West Stow will be letting the public have a go at tablet weaving, as in this picture. Courtesy West Stow Anglo-Saxon Village.
Here are a few events picked out by the 24 Hour Museum.
Carenza Lewis herself will be on hand at West Stow Anglo-Saxon Village, Suffolk, on July 17 for Discover Archaeology Day, where visitors can have a go at Anglo-Saxon pottery, basket weaving and more.
On July 24 she’s off to the Museum of Kent Life at Sandling, to join in B.C.UK Prehistory – Life B4 txt. Cave art, body décor, tasting ancient recipes and discovering ancient plant uses are a few of the activities on offer for both children and adults. On this day, children will be admitted for free.
On the same day in Norfolk, you can lay your eyes on some real people from Saxon times. They have been dead a long time, of course, and now archaeologists are investigating their remains at one of the largest archaeological projects in the country.
More than 200 skeletons have been excavated so far from the mid-Saxon cemetery at Sedgeford and there are more to come. Re-enactments, weaving and pot-making will also keep visitors busy. Entry is free but there’s a small charge for car parking, the day will run from 10.00am to 4.00pm. Call 01485 570452 for more information.
Fragments of bones or just stones? See for yourself at Sedgeford cemetery. Courtesy Sedgeford Historical & Archaeological Research Project.
The Museum of Oxford is offering visitors the opportunity to re-excavate original objects found in a real medieval rubbish pit at Digging Up The Dark Ages on July 16.
For a real hands-on dig experience, junior ‘archaeologists’ are invited to a possible Roman villa site near the village of Sudbrooke, Lincolnshire. Lindum Heritage have set aside a special junior excavation area where youngsters can dig up finds, wash and process them on July 21 from 4.00pm to 5.00pm. Tours for old and young will take place on July 21, 28 and August 4 at 3.00pm. Booking for both activities is essential: call 01522 851388 or email email@example.com.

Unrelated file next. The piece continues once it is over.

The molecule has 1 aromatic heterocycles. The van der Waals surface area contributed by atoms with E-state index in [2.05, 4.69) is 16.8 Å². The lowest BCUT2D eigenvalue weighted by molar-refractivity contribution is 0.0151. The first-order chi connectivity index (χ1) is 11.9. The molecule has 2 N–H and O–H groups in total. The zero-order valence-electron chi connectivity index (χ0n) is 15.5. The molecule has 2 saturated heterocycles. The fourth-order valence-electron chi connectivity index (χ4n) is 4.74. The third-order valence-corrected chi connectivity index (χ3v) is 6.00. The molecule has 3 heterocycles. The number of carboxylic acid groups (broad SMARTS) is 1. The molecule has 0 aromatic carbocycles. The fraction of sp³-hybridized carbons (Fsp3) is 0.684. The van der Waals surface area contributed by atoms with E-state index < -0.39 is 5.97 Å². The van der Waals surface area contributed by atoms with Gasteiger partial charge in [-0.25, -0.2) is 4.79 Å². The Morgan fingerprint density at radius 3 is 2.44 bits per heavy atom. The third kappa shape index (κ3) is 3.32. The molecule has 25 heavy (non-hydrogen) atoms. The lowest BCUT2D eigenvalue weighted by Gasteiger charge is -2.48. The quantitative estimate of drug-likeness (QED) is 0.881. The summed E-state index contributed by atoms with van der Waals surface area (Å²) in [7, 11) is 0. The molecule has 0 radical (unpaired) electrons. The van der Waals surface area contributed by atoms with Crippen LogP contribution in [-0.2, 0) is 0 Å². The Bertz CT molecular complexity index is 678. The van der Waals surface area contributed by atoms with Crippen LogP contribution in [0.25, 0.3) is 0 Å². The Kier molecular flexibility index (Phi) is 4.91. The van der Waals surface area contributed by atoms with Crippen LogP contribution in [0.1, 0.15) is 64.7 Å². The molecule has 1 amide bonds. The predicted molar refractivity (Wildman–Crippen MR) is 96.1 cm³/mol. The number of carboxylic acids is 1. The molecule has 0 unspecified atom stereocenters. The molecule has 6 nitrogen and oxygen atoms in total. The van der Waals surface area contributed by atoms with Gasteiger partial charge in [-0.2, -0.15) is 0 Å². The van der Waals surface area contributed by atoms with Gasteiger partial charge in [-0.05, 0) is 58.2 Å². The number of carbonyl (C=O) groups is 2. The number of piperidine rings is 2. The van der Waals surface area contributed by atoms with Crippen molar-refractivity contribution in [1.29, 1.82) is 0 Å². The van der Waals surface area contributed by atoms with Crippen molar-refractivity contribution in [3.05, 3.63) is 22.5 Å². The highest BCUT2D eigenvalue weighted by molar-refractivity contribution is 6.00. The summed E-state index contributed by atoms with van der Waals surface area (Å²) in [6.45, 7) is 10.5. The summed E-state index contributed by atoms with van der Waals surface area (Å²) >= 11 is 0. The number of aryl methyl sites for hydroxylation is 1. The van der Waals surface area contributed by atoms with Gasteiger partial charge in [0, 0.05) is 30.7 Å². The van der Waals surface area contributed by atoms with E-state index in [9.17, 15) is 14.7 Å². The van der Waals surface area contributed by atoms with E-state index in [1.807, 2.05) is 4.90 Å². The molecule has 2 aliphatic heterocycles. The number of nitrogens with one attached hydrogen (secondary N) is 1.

Bishops Wood Environmental Centre, Stourport, Worcestershire is hosting living history re-enactors Combrogi in its reconstructed Saxon hall. While they furnish their home and cook Saxon dishes, you can take part in military training and watch all sorts of crafts from leather working to fishing net-making. The day will run on July 17 from 10.30am to 4.30pm, Adults £3.00, children £1.50, YAC members free. Call 01905 855494.
Caldicot Castle is to be bustling and ringing with the sounds of the past during its Hands-On History weekend. © Caldicot Castle
There are rich pickings for those who enjoy a guided walk in Lancashire. Click here and scroll down to Lancashire for medieval heritage on the move.
The castle kitchen is at the heart of events in Ashby de la Zouch, Leicestershire, on July 17. Follow the smells to find out about gastronomy before French fries and how Ashby de la Zouch castle residents managed not to starve during the Civil War siege.
Calligraphy, sword fighting and trying on armour are on offer at Caldicot Castle in Wales on July 23 and 24, when visitors will mingle with scholars, knights, alchemists and herbalists from the middle ages. Or try medieval archery at Prudhoe Castle, Northamptonshire on July 16 and 17. Just make sure you have a good aim!
Phil Harding unearthing a skeleton. © Matthew Reynolds
University College London’s Institute of Archaeology will be open to visitors on July 23, with a huge range of activities, talks and exhibits. Find out about animal teeth and bones, what the pyramid builders ate and how to get on the road to a career in archaeology, or take in a tour of the institute’s collections.
You can meet Time Team’s Phil Harding and see him flint-knapping at Archaeology Rocks on July 16 at Salisbury and South Wiltshire Museum. Activities will include making gargoyles and decorating medieval goblets.
Trewortha Farm Bronze Age Village will let you in on the secrets of wheat querning and coin making amongst other activities on its Roundhouses Open Day (July 17).Address: Trewortha Farm Bronze Age Village, Twelve Men's Moor, Nr North Hill, Launceston. Call 01872 572725 or email firstname.lastname@example.org for more details.